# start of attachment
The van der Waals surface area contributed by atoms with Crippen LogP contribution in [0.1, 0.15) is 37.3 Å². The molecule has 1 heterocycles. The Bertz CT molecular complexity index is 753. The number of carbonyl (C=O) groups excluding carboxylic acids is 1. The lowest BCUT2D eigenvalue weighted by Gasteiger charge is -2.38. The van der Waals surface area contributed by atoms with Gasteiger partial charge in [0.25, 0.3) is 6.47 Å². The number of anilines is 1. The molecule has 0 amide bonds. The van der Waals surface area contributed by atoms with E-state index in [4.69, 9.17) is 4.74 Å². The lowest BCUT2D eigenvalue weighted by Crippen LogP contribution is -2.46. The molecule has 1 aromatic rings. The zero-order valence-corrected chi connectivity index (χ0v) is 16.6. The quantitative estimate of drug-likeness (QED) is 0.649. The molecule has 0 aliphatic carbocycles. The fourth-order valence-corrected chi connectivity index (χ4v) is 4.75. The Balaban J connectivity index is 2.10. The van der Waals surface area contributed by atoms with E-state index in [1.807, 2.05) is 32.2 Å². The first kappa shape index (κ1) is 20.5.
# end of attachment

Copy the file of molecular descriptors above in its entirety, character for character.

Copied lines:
The van der Waals surface area contributed by atoms with Crippen LogP contribution in [0.1, 0.15) is 37.3 Å². The molecule has 1 heterocycles. The Bertz CT molecular complexity index is 753. The number of carbonyl (C=O) groups excluding carboxylic acids is 1. The lowest BCUT2D eigenvalue weighted by Gasteiger charge is -2.38. The van der Waals surface area contributed by atoms with Gasteiger partial charge in [0.25, 0.3) is 6.47 Å². The number of anilines is 1. The molecule has 0 amide bonds. The van der Waals surface area contributed by atoms with E-state index in [4.69, 9.17) is 4.74 Å². The lowest BCUT2D eigenvalue weighted by Crippen LogP contribution is -2.46. The molecule has 1 aromatic rings. The zero-order valence-corrected chi connectivity index (χ0v) is 16.6. The quantitative estimate of drug-likeness (QED) is 0.649. The molecule has 0 aliphatic carbocycles. The fourth-order valence-corrected chi connectivity index (χ4v) is 4.75. The Balaban J connectivity index is 2.10. The van der Waals surface area contributed by atoms with E-state index in [1.807, 2.05) is 32.2 Å². The first kappa shape index (κ1) is 20.5.